Back in old patterns
My drug use immediately picked up right where it had left off, and progressed even further. I had never had a chance to try heroin, and was unsure if I would ever really want to. Seemingly overnight, though, it became the most accessible drug in my circle, and I decided to see what all the fuss was about. The exact moment that the effects of the first injection were felt, I knew that I didn’t need to search anywhere else. Sadly, I had found my home, and I couldn’t have been any happier about it. Every ounce of neurosis, depression, anxiety, and fear, completely melted away. I no longer cared about anything. I know that this reads like a bad PSA from the “just say no” era, but I was hooked after just one time.
The next several years of my life consisted of loss, near death experiences, self-degradation, and sickness. My two closest friends died tragically from overdoses, both at very young ages. Family members didn’t want to be around me. I had pawned everything of value that I owned, and stolen anything that wasn’t nailed down, to get my fix. Every opportunity to make a change in my life, was either shrugged off or wasted. I became nothing more than your run of the mill, stereo typical, junkie.
My mother once told me that when she looked at me, she saw someone that wasn’t living anymore, but just existing. She was absolutely right. I began to lament over all of the potential that I had wasted. I, at one point in my life, had been capable of doing and becoming almost anything that desired. Those days were gone for good, though, and I didn’t see the point in continuing any longer. I made up my mind that if I wasn’t ever going to be anything more than a junkie, I might as well go and die like one; the sooner, the better. I stole and pawned what I could, went to pick up as much dope as possible, and cooked up a couple of shots that far surpassed my usual dose. One went in my arm, with the other quickly following, and then everything went black.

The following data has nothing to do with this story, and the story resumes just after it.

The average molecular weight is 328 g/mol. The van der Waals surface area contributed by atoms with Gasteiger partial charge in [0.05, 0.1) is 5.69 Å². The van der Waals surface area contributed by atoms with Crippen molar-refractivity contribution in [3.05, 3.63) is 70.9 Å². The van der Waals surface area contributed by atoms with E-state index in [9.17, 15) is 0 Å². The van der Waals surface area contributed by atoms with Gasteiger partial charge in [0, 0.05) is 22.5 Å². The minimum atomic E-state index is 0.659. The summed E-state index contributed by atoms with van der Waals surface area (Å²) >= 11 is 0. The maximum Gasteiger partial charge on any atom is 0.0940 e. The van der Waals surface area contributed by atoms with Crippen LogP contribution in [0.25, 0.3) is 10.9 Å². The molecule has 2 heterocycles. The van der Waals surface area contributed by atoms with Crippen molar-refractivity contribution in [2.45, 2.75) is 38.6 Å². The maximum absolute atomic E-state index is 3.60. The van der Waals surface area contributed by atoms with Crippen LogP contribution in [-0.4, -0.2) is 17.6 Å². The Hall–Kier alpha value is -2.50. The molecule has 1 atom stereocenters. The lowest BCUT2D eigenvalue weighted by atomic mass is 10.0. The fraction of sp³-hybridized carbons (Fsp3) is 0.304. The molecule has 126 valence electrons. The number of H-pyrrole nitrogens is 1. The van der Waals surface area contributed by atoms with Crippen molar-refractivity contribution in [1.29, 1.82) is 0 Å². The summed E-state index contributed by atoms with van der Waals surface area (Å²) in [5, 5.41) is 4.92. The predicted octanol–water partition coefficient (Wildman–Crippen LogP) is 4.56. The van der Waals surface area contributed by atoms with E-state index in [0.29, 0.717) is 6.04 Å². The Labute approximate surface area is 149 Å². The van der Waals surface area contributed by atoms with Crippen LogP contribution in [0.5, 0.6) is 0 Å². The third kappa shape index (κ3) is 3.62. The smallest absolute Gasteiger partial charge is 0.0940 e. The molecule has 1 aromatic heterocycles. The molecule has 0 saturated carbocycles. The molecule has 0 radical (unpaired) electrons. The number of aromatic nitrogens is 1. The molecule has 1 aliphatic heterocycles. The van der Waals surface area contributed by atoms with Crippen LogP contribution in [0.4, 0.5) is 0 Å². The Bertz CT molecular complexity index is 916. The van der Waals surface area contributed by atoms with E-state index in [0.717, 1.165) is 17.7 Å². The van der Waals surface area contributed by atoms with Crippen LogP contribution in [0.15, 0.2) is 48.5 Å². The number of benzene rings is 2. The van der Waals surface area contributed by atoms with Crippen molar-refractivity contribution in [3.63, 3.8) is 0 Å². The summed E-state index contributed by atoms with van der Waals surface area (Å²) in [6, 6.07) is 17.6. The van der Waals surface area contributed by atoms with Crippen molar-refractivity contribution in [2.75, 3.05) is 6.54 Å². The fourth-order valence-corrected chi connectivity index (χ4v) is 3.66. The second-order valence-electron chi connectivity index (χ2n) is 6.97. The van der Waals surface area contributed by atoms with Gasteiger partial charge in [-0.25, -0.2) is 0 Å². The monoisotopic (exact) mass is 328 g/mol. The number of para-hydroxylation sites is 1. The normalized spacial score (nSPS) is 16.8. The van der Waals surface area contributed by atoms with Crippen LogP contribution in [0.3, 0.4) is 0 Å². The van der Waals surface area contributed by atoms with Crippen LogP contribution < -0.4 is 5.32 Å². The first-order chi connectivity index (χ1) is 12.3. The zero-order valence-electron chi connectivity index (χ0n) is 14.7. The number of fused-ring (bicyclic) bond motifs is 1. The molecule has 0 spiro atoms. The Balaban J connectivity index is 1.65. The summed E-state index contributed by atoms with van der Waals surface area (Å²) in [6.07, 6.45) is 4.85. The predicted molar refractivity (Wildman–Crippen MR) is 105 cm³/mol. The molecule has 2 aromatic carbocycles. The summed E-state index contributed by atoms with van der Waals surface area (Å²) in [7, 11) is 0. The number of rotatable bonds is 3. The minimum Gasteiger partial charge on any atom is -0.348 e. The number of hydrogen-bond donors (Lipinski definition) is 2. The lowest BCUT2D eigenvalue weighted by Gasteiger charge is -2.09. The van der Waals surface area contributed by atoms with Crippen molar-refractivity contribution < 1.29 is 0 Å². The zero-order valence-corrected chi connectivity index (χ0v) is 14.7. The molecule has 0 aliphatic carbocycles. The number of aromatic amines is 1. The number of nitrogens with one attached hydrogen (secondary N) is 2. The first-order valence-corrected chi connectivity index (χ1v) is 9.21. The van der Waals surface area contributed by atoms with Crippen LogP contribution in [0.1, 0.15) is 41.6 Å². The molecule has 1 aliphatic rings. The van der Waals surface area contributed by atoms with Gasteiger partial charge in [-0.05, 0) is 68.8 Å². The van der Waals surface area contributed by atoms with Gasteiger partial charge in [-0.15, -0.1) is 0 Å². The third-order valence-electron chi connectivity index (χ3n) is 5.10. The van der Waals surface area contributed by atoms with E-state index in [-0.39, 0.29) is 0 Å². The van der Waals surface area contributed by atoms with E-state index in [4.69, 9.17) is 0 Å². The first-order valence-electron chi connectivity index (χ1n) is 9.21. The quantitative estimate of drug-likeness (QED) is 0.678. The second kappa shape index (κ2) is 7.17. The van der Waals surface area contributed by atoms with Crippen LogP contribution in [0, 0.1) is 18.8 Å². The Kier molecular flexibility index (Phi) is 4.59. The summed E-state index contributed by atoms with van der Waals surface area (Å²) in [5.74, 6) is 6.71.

Miraculously, I was found a few hours later and taken to nearest emergency room. After being cleared from the hospital, I was taken to jail. I can only recall this in brief flashes. For the next three days I slipped in and out of consciousness. Once I was finally able to create thoughts again, it occurred to me that I needed help. I had tried to end my own life, and it didn’t work. I had no control over how or when I would die, and it could be a long way off. Maybe it was time to learn how to live. Thanks to the time that I had spent in treatment as a teenager, I knew what my next move was. Once I was released from jail, I began my process of recovery.
Journey through recovery
My life, for the next year, consisted of daily 12 step meetings, reading recovery literature, meeting fellow addicts in recovery, and working a steady job. It sounds boring, but it wasn’t. I began to experience something different. A strange sense of satisfaction and contentment was growing inside me. My outlook became very child-like, wherein every day was an opportunity to experience something new. This didn’t just come to me because I decided to stop using drugs, though. It was granted to me because of my desire to live differently, and the willingness to put in the necessary work.
It also helped a great deal to be able to see the benefits of recovery in the lives of the people that I surrounded myself with. I, because of this, was able to reconcile with my family and repair the damage that I had caused in their lives. Connection to others and self-discovery became my main motivations in life, and still are today.
I recently celebrated six years clean.
There have been more ups and downs in my recovery than I can count. I have experienced a great deal of heartache, sadness, and disappointment. There have also been moments of pure joy, and times that I laughed so hard that I honestly thought I cracked a rib. The greatest thing that I have gained from recovery, though, has been the understanding that I can and will be okay no matter what comes.
Many of us, as addicts, have heard of recovery, and seen people who we know get clean. It’s easily dismissed, because our addiction is far worse than theirs or we are too far gone to ever change. I am able to work at a treatment facility that has helped hundreds of people rediscover what they are truly capable of doing, and that no one is beyond help. Our program is rooted in hope and self-empowerment. We show people that recovery isn’t just a possibility…it is possible for them.